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Two-thirds of outdoor pools in Montreal are closed

by Medindia Content Team on August 22, 2006 at 5:12 PM
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Two-thirds of outdoor pools in Montreal are closed

Montreal's swimming pools have failed lab tests and the presence of various microorganisms has forced the city to close two-thirds of its outdoor amenities.

After a media investigation, Mayor Gerald Tremblay requested mayors of the city's 19 boroughs to close 48 of the city's 73 outdoor pools.

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"Public health is important for our administration," Tremblay said on Monday at a news conference. "We have to make sure that the safety our pools for our children and their parents is absolutely perfect."

Diarrhea, nausea, eye and skin irritations and respiratory problems causing microorganisms like E.coli, C. difficile, Legionella, Hepatitis A and Giardia were found in high concentrations by the tests. The presence of fecal matter, urine and suntan lotion was also reported.
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This investigation by sensationalist Le Journal de Montreal and the TVA television network resulted in the pool closings. The media outlets appointed BioMedco, a private firm to conduct the tests. One third of the pools failed this test while another third was unsuccessful in meeting the accepted standards.

Between July 8 and Aug. 1, 3 samples were taken from each pool. Around 4,560 samples were examined.

According to Tremblay, all of the 73 outdoor pools and 80 wading pools used by small kids will be retested. Though the latter were not included in the media investigation ."We will redo the tests to ensure are pools are safe for children and their parents."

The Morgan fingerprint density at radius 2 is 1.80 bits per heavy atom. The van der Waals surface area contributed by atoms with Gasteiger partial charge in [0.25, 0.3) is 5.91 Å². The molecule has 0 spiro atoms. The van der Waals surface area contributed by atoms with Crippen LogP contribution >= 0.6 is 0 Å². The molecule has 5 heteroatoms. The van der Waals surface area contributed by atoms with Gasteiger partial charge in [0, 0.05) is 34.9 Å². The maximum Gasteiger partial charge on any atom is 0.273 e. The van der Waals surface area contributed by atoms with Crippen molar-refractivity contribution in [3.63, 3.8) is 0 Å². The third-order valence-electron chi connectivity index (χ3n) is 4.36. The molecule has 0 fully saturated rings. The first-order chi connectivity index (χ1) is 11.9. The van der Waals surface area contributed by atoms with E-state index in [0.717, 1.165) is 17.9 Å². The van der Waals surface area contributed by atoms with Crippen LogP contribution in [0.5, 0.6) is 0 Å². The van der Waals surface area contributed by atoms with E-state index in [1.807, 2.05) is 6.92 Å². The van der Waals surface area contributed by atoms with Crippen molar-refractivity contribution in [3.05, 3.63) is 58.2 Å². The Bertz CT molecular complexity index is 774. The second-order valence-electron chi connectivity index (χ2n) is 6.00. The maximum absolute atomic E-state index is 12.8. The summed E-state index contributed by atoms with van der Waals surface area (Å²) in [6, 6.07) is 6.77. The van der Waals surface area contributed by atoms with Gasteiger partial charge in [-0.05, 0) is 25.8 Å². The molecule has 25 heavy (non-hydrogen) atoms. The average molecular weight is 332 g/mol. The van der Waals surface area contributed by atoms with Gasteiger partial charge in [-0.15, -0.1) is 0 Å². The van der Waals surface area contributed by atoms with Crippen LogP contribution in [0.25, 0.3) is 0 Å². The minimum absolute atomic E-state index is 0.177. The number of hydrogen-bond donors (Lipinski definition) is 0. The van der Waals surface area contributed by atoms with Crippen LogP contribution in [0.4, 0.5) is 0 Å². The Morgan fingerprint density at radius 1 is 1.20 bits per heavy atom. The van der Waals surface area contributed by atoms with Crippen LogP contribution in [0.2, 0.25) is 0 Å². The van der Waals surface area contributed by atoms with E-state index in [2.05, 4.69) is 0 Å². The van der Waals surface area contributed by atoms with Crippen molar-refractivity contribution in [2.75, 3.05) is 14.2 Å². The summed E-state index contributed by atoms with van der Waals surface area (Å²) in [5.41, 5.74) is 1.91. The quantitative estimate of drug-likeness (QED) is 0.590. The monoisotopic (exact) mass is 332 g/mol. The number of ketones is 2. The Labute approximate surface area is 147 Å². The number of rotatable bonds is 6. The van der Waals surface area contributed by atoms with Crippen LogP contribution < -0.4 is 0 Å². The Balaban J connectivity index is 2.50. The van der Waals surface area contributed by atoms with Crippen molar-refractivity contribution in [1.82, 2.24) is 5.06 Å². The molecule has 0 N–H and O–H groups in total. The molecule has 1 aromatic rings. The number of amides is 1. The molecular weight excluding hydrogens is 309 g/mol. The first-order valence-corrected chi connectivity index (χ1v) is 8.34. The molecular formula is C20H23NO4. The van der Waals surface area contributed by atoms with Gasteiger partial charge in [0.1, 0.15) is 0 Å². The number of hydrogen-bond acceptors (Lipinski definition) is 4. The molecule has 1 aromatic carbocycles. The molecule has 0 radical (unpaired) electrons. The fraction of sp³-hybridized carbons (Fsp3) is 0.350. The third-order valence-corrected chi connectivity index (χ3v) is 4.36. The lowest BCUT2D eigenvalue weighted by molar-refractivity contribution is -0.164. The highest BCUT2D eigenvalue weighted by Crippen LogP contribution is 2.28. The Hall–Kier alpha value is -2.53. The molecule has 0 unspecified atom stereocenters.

However, no reports of anyone being ill due to water quality have been reported so far, according to Montreal's health department ."Over the course of the last weeks and months, we haven't received information about infections related to swimming in Montreal pools," said Blaise Lefebvre, spokesman for the department. "So we have nothing to say that this is a particular public health problem for Montreal's pools." Lefebvre said that proper action has been taken by closing the pools until further tests are performed.

Chlorine is added to the water every 2-3 hours, after the city lifeguards examine the poolside samples. But excess of chlorine can cause health problems. The media tests concluded that one of the pools used for 2005summer's world aquatics championships actually had excess of chlorine.

According to Janka Corewyn, acting supervisor beaches and outdoor pools in Vancouver, the accurate combination of chlorine is enough to destroy most bacteria. "We feel that any organic matter which would be the cause for health concerns that is definitely dealt with the chlorine," she said. British Columbia regulations necessitate at least one part per million (ppm). 15 indoor and outdoor pools of Vancouver maintain chlorine levels at 2.5 ppm. "As soon as we see it going below that 2.5 parts per million, we're definitely acting on it" she said.

Public health inspectors in Toronto carry out a minimum 4 investigations annually of every pool and 2 of summer facilities. The inspection aims at preventing drowning and checking chemical levels. "Water contamination that can affect human health is a serious concern for us," said Reg Ayre, manager of Toronto Public Health. "Pool operators frequently complain that inspectors are too strict", he said. "But we would rather do that than have a major outbreak or have to answer to an inquest when something goes wrong, E. coli is a marker for fecal contamination and if you are starting see bacterial contamination, you've then got to start asking the question what is the pool chemistry like."

Montreal's LaSalle borough is the area where some of the worst results were found. The mayor of that borough announced a sequence of steps to make sure that the problem is rectified.

The department officials on the proposal by Quebec Health Minister Philippe Couillard will add water quality to the recommendations concerning the safety of public pools.
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